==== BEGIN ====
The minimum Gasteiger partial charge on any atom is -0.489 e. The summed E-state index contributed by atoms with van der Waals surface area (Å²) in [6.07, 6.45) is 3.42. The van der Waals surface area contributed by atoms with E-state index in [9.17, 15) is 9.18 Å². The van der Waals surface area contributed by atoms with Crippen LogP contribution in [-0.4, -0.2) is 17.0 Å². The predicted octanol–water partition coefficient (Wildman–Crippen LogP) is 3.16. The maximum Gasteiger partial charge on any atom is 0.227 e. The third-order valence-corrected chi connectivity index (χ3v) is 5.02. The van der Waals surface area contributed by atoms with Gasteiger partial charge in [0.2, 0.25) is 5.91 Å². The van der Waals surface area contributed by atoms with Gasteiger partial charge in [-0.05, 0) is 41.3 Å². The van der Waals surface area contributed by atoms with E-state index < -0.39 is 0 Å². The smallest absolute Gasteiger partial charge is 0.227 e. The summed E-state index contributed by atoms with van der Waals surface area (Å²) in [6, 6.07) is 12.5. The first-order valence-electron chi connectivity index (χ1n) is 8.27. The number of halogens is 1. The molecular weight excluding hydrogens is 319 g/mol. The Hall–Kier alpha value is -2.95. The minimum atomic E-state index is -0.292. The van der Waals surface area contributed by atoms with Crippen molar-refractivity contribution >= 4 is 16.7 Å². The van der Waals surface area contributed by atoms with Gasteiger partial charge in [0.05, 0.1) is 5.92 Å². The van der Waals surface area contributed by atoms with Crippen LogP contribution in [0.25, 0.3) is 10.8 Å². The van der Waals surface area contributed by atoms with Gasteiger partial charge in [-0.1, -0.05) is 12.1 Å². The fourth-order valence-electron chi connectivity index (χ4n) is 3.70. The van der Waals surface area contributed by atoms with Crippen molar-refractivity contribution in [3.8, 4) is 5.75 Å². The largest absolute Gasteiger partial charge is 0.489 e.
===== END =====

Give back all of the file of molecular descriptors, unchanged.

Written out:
The minimum Gasteiger partial charge on any atom is -0.489 e. The summed E-state index contributed by atoms with van der Waals surface area (Å²) in [6.07, 6.45) is 3.42. The van der Waals surface area contributed by atoms with E-state index in [9.17, 15) is 9.18 Å². The van der Waals surface area contributed by atoms with Crippen LogP contribution in [-0.4, -0.2) is 17.0 Å². The predicted octanol–water partition coefficient (Wildman–Crippen LogP) is 3.16. The maximum Gasteiger partial charge on any atom is 0.227 e. The third-order valence-corrected chi connectivity index (χ3v) is 5.02. The van der Waals surface area contributed by atoms with Gasteiger partial charge in [0.2, 0.25) is 5.91 Å². The van der Waals surface area contributed by atoms with Gasteiger partial charge in [-0.05, 0) is 41.3 Å². The van der Waals surface area contributed by atoms with E-state index < -0.39 is 0 Å². The smallest absolute Gasteiger partial charge is 0.227 e. The summed E-state index contributed by atoms with van der Waals surface area (Å²) in [6, 6.07) is 12.5. The first-order valence-electron chi connectivity index (χ1n) is 8.27. The number of halogens is 1. The molecular weight excluding hydrogens is 319 g/mol. The Hall–Kier alpha value is -2.95. The minimum atomic E-state index is -0.292. The van der Waals surface area contributed by atoms with Crippen molar-refractivity contribution >= 4 is 16.7 Å². The van der Waals surface area contributed by atoms with Gasteiger partial charge in [0.05, 0.1) is 5.92 Å². The van der Waals surface area contributed by atoms with Crippen LogP contribution in [0.25, 0.3) is 10.8 Å². The van der Waals surface area contributed by atoms with Gasteiger partial charge in [-0.1, -0.05) is 12.1 Å². The fourth-order valence-electron chi connectivity index (χ4n) is 3.70. The van der Waals surface area contributed by atoms with Crippen molar-refractivity contribution in [3.8, 4) is 5.75 Å². The largest absolute Gasteiger partial charge is 0.489 e.